U of T researchers engineer antibodies that unlock body's regenerative potential
Our body makes antibodies to fight infections. But the synthetic versions of these molecules could hold the key to stimulating the body's ability to regenerate.
Water harvester makes it easy to quench your thirst in the desert
In 2017, UC Berkeley chemists demonstrated that a new MOF design could rapidly adsorb water from even dry air, allowing it to be condensed and collected for drinking.
Intimate partner violence against women creates economic hardship, Rutgers study finds
Women who experience intimate partner violence, including physical, emotional, and controlling abuse, are more likely to suffer material hardship -- the inability to purchase food, housing, utilities, medical care or other needs for a healthy life, according to a Rutgers-led study.
Energy-efficient power electronics -- Gallium oxide power transistors with record values
The Ferdinand-Braun-Institut (FBH) has now achieved a breakthrough with transistors based on gallium oxide (beta-Ga2O3).
Family-school engagement has specific perks for young students
Both elementary school children and middle school children are less likely to have concentration problems and behavioral issues at the end of a school year if their parents made a greater effort to be engaged with their schooling earlier in the year.
Satellite-based estimates of reduced deforestation in protected areas needed
In the context of progressing towards new targets for a post-2020 Global Biodiversity Framework, the debate remains on whether the emphasis should be on protected area coverage or protected area effectiveness.
A new signaling pathway for mTor-dependent cell growth
A team led by the scientist Volker Haucke (Leibniz - Forschungsinstitut für Molekulare Pharmakologie and Freie Universität Berlin) has now discovered how inactivation of a certain lipid kinase promotes mTor complex 1 activity, and may therefore constitute a new point of attack for the treatment of diabetes and cancer.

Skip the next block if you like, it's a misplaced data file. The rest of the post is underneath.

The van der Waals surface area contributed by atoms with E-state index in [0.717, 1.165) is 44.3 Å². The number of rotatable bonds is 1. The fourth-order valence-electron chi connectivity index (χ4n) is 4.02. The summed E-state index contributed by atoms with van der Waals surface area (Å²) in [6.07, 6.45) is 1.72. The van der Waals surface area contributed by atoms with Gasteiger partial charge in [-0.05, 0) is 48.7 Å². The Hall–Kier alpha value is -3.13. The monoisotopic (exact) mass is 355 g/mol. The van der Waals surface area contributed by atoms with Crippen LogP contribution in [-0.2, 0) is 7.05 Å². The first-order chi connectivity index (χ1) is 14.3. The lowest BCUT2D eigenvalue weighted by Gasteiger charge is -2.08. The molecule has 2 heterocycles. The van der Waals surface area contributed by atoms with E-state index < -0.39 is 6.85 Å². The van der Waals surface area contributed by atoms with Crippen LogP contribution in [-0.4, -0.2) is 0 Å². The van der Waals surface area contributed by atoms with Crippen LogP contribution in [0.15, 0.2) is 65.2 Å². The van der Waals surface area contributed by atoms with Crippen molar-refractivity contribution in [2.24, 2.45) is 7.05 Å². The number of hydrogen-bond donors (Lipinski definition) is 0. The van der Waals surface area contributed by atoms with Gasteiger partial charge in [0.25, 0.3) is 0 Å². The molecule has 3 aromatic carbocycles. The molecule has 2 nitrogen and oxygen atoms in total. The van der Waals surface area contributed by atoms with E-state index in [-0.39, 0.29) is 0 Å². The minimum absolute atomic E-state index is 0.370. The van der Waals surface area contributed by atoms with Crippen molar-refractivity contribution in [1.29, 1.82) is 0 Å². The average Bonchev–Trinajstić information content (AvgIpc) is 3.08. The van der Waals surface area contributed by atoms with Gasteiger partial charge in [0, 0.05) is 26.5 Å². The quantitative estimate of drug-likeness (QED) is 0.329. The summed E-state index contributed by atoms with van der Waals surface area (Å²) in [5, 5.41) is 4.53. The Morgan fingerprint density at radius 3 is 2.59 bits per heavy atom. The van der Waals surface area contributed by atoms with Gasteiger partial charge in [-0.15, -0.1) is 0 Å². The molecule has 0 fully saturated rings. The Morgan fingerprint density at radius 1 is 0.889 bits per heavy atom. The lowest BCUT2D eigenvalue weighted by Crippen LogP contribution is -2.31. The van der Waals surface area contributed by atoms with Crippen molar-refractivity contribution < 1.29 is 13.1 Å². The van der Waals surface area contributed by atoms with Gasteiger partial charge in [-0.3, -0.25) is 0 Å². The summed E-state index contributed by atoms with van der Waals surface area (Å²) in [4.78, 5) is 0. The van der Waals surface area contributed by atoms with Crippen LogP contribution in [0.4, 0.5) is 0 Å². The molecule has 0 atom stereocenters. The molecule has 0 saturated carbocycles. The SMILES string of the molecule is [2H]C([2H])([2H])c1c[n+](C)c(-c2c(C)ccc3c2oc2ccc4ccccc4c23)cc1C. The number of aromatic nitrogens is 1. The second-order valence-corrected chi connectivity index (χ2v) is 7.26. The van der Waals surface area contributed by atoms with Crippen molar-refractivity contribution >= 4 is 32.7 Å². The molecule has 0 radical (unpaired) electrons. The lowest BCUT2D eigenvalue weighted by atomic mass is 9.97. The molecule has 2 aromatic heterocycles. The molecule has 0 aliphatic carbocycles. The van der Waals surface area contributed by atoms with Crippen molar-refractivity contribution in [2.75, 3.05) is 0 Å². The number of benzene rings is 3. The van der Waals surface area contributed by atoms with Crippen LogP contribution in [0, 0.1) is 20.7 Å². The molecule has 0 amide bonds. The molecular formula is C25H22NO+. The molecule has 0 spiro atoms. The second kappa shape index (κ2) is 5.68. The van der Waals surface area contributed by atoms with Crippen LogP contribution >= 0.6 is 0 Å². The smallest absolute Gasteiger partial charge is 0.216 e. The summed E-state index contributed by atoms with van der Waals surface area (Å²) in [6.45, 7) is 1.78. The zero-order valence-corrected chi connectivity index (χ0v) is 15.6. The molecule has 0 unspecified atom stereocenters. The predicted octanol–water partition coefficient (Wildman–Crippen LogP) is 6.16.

Pitt researchers create breathalyzer that can detect marijuana
A team from the Department of Chemistry and the Swanson School of Engineering has developed a breathalyzer device that can measure the amount of tetrahydrocannabinol (THC), the psychoactive compound in marijuana, in the user's breath.
Retina-on-a-chip provides powerful tool for studying eye disease
The development of a retina-on-a-chip, which combines living human cells with an artificial tissue-like system, has been described today in the open-access journal eLife.
Vaccine against deadly superbug Klebsiella effective in mice
Researchers at Washington University School of Medicine in St. Louis and the biotech startup VaxNewMo have developed a vaccine that is effective, in mice, against hypervirulent strains of Klebsiella that can cause life-threatening infections in healthy adults.
How worms snare their hosts
Acanthocephala are parasitic worms that reproduce in the intestines of various animals, including fish.
Clinical trial shows alternate-day fasting a safe alternative to caloric restriction
The largest clinical study of its kind to look at the effects of strict alternate-day fasting in healthy people has shown a number of health benefits.
Computational approach speeds up advanced microscopy imaging
Researchers have developed a way to enhance the imaging speed of two-photon microscopy up to 5 times without compromising resolution.
New information on regulation of sense of smell with the help of nematodes
PIM kinases are enzymes that are evolutionarily well conserved in both humans and nematodes.
Unraveling the history and science behind ancient decorative metal threads
When it comes to historical fashion, nothing stands out more than an item woven with shiny metal threads.
A molecular 'Trojan Horse'
The research group of Nuno Maulide from the Faculty of Chemistry of the University of Vienna has achieved the synthesis of a potential immunosuppressive agent by modification of a naturally occurring compound.
Enhancing materials for hi-res patterning to advance microelectronics
Scientists created organic-inorganic materials for transferring ultrasmall features into silicon with a high aspect ratio.